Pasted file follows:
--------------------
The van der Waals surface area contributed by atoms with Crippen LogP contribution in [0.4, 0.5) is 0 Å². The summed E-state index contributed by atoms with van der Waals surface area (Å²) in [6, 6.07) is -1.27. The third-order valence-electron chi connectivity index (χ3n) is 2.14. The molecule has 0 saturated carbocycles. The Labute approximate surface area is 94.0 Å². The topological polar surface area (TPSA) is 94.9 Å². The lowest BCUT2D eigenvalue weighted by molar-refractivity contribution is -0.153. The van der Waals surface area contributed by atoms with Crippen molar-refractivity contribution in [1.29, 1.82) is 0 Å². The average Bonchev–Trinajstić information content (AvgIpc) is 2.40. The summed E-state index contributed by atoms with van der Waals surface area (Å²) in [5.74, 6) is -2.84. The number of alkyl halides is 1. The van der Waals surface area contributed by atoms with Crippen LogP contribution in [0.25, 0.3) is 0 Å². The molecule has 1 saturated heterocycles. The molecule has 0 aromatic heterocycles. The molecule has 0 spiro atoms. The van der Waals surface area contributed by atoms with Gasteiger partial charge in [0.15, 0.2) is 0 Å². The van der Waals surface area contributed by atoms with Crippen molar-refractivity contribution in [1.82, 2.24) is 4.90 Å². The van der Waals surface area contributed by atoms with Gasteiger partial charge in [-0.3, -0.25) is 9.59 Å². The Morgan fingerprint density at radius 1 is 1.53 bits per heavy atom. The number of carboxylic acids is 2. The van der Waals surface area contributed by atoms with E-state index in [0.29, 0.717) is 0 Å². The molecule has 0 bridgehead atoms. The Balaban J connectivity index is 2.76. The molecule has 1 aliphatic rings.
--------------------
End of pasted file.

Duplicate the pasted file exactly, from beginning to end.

The van der Waals surface area contributed by atoms with Crippen LogP contribution in [0.4, 0.5) is 0 Å². The summed E-state index contributed by atoms with van der Waals surface area (Å²) in [6, 6.07) is -1.27. The third-order valence-electron chi connectivity index (χ3n) is 2.14. The molecule has 0 saturated carbocycles. The Labute approximate surface area is 94.0 Å². The topological polar surface area (TPSA) is 94.9 Å². The lowest BCUT2D eigenvalue weighted by molar-refractivity contribution is -0.153. The van der Waals surface area contributed by atoms with Crippen molar-refractivity contribution in [1.29, 1.82) is 0 Å². The average Bonchev–Trinajstić information content (AvgIpc) is 2.40. The summed E-state index contributed by atoms with van der Waals surface area (Å²) in [5.74, 6) is -2.84. The number of alkyl halides is 1. The van der Waals surface area contributed by atoms with Crippen LogP contribution in [0.25, 0.3) is 0 Å². The molecule has 1 saturated heterocycles. The molecule has 0 aromatic heterocycles. The molecule has 0 spiro atoms. The van der Waals surface area contributed by atoms with Gasteiger partial charge in [0.15, 0.2) is 0 Å². The van der Waals surface area contributed by atoms with Crippen molar-refractivity contribution in [1.82, 2.24) is 4.90 Å². The van der Waals surface area contributed by atoms with Gasteiger partial charge in [-0.3, -0.25) is 9.59 Å². The Morgan fingerprint density at radius 1 is 1.53 bits per heavy atom. The number of carboxylic acids is 2. The van der Waals surface area contributed by atoms with E-state index in [0.29, 0.717) is 0 Å². The molecule has 0 bridgehead atoms. The Balaban J connectivity index is 2.76. The molecule has 1 aliphatic rings.